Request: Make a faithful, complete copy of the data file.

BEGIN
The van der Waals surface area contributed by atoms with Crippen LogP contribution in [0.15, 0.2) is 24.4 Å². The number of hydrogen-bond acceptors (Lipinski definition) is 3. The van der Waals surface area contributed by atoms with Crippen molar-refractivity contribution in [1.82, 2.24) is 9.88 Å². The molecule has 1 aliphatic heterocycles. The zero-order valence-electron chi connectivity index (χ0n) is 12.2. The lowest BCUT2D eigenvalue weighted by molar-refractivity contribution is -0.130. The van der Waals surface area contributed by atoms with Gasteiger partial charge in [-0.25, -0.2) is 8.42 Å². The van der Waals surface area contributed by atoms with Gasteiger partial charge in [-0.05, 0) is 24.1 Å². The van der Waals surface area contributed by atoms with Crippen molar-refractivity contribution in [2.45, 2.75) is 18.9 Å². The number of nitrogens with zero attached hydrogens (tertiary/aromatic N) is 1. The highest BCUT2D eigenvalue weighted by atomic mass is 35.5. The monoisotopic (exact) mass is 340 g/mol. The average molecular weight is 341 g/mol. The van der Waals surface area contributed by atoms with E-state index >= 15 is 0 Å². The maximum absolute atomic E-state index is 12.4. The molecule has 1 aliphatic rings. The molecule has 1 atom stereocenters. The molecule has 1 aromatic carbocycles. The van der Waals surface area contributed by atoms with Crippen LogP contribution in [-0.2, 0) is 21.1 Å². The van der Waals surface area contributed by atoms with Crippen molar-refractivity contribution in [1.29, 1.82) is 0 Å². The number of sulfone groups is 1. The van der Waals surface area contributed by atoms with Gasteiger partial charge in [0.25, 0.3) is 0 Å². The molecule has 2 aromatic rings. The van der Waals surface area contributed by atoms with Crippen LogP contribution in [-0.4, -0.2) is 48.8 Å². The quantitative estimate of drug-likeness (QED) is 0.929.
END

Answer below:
The van der Waals surface area contributed by atoms with Crippen LogP contribution in [0.15, 0.2) is 24.4 Å². The number of hydrogen-bond acceptors (Lipinski definition) is 3. The van der Waals surface area contributed by atoms with Crippen molar-refractivity contribution in [1.82, 2.24) is 9.88 Å². The molecule has 1 aliphatic heterocycles. The zero-order valence-electron chi connectivity index (χ0n) is 12.2. The lowest BCUT2D eigenvalue weighted by molar-refractivity contribution is -0.130. The van der Waals surface area contributed by atoms with Gasteiger partial charge in [-0.25, -0.2) is 8.42 Å². The van der Waals surface area contributed by atoms with Gasteiger partial charge in [-0.05, 0) is 24.1 Å². The van der Waals surface area contributed by atoms with Crippen molar-refractivity contribution in [2.45, 2.75) is 18.9 Å². The number of nitrogens with zero attached hydrogens (tertiary/aromatic N) is 1. The highest BCUT2D eigenvalue weighted by atomic mass is 35.5. The monoisotopic (exact) mass is 340 g/mol. The average molecular weight is 341 g/mol. The van der Waals surface area contributed by atoms with E-state index >= 15 is 0 Å². The maximum absolute atomic E-state index is 12.4. The molecule has 1 aliphatic rings. The molecule has 1 atom stereocenters. The molecule has 1 aromatic carbocycles. The van der Waals surface area contributed by atoms with Crippen LogP contribution in [-0.2, 0) is 21.1 Å². The van der Waals surface area contributed by atoms with Crippen molar-refractivity contribution in [1.29, 1.82) is 0 Å². The number of sulfone groups is 1. The van der Waals surface area contributed by atoms with Gasteiger partial charge in [0.25, 0.3) is 0 Å². The molecule has 2 aromatic rings. The van der Waals surface area contributed by atoms with Crippen LogP contribution in [-0.4, -0.2) is 48.8 Å². The quantitative estimate of drug-likeness (QED) is 0.929.